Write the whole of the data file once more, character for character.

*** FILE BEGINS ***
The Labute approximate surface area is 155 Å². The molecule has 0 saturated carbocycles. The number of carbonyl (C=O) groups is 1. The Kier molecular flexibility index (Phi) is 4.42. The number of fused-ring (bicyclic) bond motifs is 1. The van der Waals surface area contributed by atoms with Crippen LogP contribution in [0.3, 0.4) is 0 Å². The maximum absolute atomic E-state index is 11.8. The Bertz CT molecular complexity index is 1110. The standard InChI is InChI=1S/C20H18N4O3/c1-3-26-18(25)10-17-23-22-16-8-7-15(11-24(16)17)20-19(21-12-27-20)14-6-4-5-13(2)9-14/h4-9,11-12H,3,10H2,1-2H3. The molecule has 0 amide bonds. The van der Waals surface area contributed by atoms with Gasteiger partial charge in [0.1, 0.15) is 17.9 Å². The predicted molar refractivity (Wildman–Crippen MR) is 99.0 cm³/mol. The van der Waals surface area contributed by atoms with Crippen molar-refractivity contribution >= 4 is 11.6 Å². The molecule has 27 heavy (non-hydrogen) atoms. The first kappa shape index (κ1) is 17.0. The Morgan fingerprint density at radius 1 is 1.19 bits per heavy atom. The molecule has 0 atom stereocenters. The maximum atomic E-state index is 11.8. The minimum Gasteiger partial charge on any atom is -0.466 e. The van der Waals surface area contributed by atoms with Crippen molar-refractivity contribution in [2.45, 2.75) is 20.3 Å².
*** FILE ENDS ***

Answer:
The Labute approximate surface area is 155 Å². The molecule has 0 saturated carbocycles. The number of carbonyl (C=O) groups is 1. The Kier molecular flexibility index (Phi) is 4.42. The number of fused-ring (bicyclic) bond motifs is 1. The van der Waals surface area contributed by atoms with Crippen LogP contribution in [0.3, 0.4) is 0 Å². The maximum absolute atomic E-state index is 11.8. The Bertz CT molecular complexity index is 1110. The standard InChI is InChI=1S/C20H18N4O3/c1-3-26-18(25)10-17-23-22-16-8-7-15(11-24(16)17)20-19(21-12-27-20)14-6-4-5-13(2)9-14/h4-9,11-12H,3,10H2,1-2H3. The molecule has 0 amide bonds. The van der Waals surface area contributed by atoms with Gasteiger partial charge in [0.1, 0.15) is 17.9 Å². The predicted molar refractivity (Wildman–Crippen MR) is 99.0 cm³/mol. The van der Waals surface area contributed by atoms with Crippen molar-refractivity contribution >= 4 is 11.6 Å². The molecule has 27 heavy (non-hydrogen) atoms. The first kappa shape index (κ1) is 17.0. The Morgan fingerprint density at radius 1 is 1.19 bits per heavy atom. The molecule has 0 atom stereocenters. The maximum atomic E-state index is 11.8. The minimum Gasteiger partial charge on any atom is -0.466 e. The van der Waals surface area contributed by atoms with Crippen molar-refractivity contribution in [2.45, 2.75) is 20.3 Å².